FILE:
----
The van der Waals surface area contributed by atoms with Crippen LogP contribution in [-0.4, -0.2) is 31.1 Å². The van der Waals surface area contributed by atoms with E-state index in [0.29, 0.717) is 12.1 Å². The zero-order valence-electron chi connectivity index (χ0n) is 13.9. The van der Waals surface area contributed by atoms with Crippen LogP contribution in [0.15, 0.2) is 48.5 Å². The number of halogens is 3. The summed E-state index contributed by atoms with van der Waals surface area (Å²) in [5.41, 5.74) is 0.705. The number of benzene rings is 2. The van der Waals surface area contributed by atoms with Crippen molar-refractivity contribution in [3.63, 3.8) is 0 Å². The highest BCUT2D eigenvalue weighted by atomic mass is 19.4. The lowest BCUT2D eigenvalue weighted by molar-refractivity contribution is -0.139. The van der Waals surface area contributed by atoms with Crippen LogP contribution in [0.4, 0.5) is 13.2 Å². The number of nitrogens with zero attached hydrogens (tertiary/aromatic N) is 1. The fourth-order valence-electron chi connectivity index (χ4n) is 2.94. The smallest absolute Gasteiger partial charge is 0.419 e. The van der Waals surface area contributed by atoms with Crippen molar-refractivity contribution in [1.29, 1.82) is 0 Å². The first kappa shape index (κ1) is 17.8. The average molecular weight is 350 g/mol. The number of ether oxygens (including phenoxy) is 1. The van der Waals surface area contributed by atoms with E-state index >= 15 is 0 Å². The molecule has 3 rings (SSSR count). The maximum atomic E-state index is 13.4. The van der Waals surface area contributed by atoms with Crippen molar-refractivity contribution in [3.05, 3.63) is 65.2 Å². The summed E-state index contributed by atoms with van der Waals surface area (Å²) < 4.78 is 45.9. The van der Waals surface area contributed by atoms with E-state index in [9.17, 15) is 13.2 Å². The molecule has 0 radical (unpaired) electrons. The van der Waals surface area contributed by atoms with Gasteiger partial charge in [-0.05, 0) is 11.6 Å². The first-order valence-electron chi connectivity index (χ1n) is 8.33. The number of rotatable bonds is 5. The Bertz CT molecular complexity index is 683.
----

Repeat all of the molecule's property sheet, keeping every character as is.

The van der Waals surface area contributed by atoms with Crippen LogP contribution in [-0.4, -0.2) is 31.1 Å². The van der Waals surface area contributed by atoms with E-state index in [0.29, 0.717) is 12.1 Å². The zero-order valence-electron chi connectivity index (χ0n) is 13.9. The van der Waals surface area contributed by atoms with Crippen LogP contribution in [0.15, 0.2) is 48.5 Å². The number of halogens is 3. The summed E-state index contributed by atoms with van der Waals surface area (Å²) in [5.41, 5.74) is 0.705. The number of benzene rings is 2. The van der Waals surface area contributed by atoms with Crippen molar-refractivity contribution in [3.63, 3.8) is 0 Å². The highest BCUT2D eigenvalue weighted by atomic mass is 19.4. The lowest BCUT2D eigenvalue weighted by molar-refractivity contribution is -0.139. The van der Waals surface area contributed by atoms with Crippen LogP contribution in [0.4, 0.5) is 13.2 Å². The number of nitrogens with zero attached hydrogens (tertiary/aromatic N) is 1. The fourth-order valence-electron chi connectivity index (χ4n) is 2.94. The smallest absolute Gasteiger partial charge is 0.419 e. The van der Waals surface area contributed by atoms with Crippen molar-refractivity contribution in [1.29, 1.82) is 0 Å². The first kappa shape index (κ1) is 17.8. The average molecular weight is 350 g/mol. The number of ether oxygens (including phenoxy) is 1. The van der Waals surface area contributed by atoms with E-state index >= 15 is 0 Å². The molecule has 3 rings (SSSR count). The maximum atomic E-state index is 13.4. The van der Waals surface area contributed by atoms with Crippen molar-refractivity contribution in [3.05, 3.63) is 65.2 Å². The summed E-state index contributed by atoms with van der Waals surface area (Å²) < 4.78 is 45.9. The van der Waals surface area contributed by atoms with E-state index in [9.17, 15) is 13.2 Å². The molecule has 0 radical (unpaired) electrons. The van der Waals surface area contributed by atoms with Gasteiger partial charge in [-0.05, 0) is 11.6 Å². The first-order valence-electron chi connectivity index (χ1n) is 8.33. The number of rotatable bonds is 5. The Bertz CT molecular complexity index is 683.